dglobalnews.com Weatherill hits out at penalty rate cut
Published: Sat, February 25, 2017
Culture&Arts | By Orlando Mckenzie

Weatherill hits out at penalty rate cut

The Fair Work Commission decision to cut Sunday penalty rates will hit Australia's lowest paid the hardest, according to unions.

"I'm certainly not into exploiting workers, we reward our staff", she said.

The pharmacists' union, Professional Pharmacists Australia, has slammed the Fair Work Commission's decision on Thursday that it would slash penalty rates.

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A re-elected Barnett Government would push to have Sunday penalty rates for some workers slashed, in exchange for a higher base rate on other days.

"This is an attack on people who already struggle to survive and for whom penalty rates make an important difference from week to week", the society's National Council CEO, Dr John Falzon, said.

As things stand, Geoff Bannister owner of two Mug Life cafes in Potts Point and Pyrmont which specializes in selling a range of doughnuts known as Dr Dough Donuts has to pay his cafe workers 150 per cent penalty rates on Sunday.

"There is no evidence to support the claim that some small businesses would cut Sunday prices, but rather there's evidence against that", Professor Peetz said.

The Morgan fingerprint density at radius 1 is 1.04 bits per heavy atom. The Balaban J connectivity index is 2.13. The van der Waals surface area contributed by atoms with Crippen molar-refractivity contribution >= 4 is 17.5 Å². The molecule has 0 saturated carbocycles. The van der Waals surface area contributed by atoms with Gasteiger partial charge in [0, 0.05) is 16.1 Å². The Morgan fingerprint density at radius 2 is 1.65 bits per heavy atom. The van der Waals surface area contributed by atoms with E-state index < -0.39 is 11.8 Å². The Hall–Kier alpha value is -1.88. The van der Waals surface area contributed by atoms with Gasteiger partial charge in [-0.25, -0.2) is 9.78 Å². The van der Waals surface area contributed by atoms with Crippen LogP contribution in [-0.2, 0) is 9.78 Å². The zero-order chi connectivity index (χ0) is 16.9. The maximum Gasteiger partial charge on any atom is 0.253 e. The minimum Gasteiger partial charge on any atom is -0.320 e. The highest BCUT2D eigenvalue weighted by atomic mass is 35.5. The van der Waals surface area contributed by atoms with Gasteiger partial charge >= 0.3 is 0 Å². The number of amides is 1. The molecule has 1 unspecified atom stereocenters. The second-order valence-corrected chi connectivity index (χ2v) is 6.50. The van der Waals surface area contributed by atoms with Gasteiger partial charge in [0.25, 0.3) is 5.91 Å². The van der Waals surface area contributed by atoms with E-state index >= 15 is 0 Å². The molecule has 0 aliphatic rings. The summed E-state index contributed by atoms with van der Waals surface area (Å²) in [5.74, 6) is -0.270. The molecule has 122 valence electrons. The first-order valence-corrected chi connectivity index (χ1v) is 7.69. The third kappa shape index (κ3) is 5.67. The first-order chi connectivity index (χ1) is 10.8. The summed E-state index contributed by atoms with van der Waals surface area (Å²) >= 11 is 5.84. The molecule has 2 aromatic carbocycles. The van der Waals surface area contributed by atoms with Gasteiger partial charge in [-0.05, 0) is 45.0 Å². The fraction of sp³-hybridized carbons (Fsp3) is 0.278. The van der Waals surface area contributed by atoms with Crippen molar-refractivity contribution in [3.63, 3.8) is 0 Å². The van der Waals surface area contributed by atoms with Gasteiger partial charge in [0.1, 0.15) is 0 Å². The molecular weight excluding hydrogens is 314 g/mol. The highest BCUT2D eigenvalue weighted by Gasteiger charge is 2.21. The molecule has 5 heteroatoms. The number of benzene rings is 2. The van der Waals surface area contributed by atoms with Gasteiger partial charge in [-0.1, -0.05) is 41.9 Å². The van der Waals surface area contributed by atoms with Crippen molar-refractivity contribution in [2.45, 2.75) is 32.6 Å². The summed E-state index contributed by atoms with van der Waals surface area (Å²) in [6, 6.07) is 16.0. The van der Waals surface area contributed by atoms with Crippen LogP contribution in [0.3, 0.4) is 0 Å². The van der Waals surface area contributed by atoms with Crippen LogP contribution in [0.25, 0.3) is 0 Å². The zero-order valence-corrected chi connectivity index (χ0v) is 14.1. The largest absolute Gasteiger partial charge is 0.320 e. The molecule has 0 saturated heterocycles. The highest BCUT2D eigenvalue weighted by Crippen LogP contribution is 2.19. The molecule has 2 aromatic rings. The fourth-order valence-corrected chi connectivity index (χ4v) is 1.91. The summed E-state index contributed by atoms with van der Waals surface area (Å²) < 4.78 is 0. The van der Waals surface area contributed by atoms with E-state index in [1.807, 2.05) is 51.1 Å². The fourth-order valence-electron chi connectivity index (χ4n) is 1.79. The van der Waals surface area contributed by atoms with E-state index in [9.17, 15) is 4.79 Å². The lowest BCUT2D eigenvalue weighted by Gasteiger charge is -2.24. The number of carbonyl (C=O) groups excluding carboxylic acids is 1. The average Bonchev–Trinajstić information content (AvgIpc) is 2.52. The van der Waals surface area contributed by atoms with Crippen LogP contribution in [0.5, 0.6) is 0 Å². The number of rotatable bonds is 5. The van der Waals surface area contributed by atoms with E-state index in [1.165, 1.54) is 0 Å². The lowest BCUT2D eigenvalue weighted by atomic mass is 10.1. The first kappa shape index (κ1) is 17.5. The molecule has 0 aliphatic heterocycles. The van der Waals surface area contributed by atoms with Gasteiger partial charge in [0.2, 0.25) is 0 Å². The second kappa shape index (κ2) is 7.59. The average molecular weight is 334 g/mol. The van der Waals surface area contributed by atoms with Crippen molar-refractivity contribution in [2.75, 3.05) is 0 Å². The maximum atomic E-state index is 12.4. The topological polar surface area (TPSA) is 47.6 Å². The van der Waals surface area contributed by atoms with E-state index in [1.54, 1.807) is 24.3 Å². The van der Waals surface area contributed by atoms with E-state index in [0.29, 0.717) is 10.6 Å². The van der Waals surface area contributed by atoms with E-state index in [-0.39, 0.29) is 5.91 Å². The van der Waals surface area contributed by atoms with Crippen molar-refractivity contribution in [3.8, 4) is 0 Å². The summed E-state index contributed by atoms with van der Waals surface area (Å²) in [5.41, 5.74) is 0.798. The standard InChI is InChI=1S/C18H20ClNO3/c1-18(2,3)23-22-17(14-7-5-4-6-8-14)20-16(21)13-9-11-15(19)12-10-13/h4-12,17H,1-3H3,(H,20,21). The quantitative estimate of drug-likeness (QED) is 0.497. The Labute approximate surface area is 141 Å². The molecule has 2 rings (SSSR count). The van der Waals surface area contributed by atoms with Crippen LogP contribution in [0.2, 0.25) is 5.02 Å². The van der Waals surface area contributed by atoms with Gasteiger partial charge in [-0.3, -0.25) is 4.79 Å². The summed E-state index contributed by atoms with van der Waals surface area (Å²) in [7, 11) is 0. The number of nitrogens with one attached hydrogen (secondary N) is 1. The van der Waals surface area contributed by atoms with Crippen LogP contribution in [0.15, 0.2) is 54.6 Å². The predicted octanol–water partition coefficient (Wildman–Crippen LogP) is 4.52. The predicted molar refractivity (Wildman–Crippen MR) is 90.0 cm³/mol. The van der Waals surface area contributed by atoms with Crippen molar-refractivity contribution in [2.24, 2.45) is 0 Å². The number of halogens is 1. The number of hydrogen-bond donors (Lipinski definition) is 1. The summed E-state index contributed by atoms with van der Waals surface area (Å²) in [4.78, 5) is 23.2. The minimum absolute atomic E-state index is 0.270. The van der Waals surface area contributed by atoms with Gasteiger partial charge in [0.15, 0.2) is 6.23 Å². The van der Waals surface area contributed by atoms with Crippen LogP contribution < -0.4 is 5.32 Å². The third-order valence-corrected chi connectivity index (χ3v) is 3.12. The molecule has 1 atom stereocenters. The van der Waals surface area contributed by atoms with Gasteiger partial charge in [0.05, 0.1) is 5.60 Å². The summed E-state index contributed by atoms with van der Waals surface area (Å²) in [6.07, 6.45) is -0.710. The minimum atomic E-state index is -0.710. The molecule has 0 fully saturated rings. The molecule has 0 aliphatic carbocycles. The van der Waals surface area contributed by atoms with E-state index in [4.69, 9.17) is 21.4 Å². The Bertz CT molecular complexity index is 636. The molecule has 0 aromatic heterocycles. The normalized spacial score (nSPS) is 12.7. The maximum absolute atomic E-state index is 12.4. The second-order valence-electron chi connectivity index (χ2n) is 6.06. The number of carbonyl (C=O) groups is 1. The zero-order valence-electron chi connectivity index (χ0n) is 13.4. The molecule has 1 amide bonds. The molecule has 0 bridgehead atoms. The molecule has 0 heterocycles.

"Why is it fair for people to work on Sunday and not be giving their penalties?"

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"It's ironic that people on hundreds of thousands of dollars a year who work at the commission are making decisions that affect the poorest workers", he said.

Staff who once received 200 percent of their standard hourly rate on Sundays, will now take home less money for working these unsociable hours.

Unsurprisingly, the move to reduce Sunday and public holiday penalties for those working in the retail, fast-food and hospitality industries has not been well received by the employees themselves.

"Today people expect to be able to shop, buy a meal or a drink at all hours of the day, while large numbers of workers actually prefer to work outside a "9 to 5" weekday regime because it suits their lifestyle, studies or family circumstances. The decision of the Fair Work Commission is not good for workers and ultimately we do not believe it is good for business either", Gallagher says.

"There has been many stores, both chain and independents, that have folded of late, so hopefully this decision will stem these ongoing losses and help Australian retailers better compete against the onslaught of competition such as Amazon", he said.

The commission said the cuts would lead to increased services and trading hours on public holidays and Sundays.

Australian Hotels Association CEO Stephen Ferguson said the AHA supports workers being remunerated extra for working on weekends and public holidays.

Kiejda added that the decision had wound back decades of progression in workers' rights and threatened the livelihoods of those who need it most.

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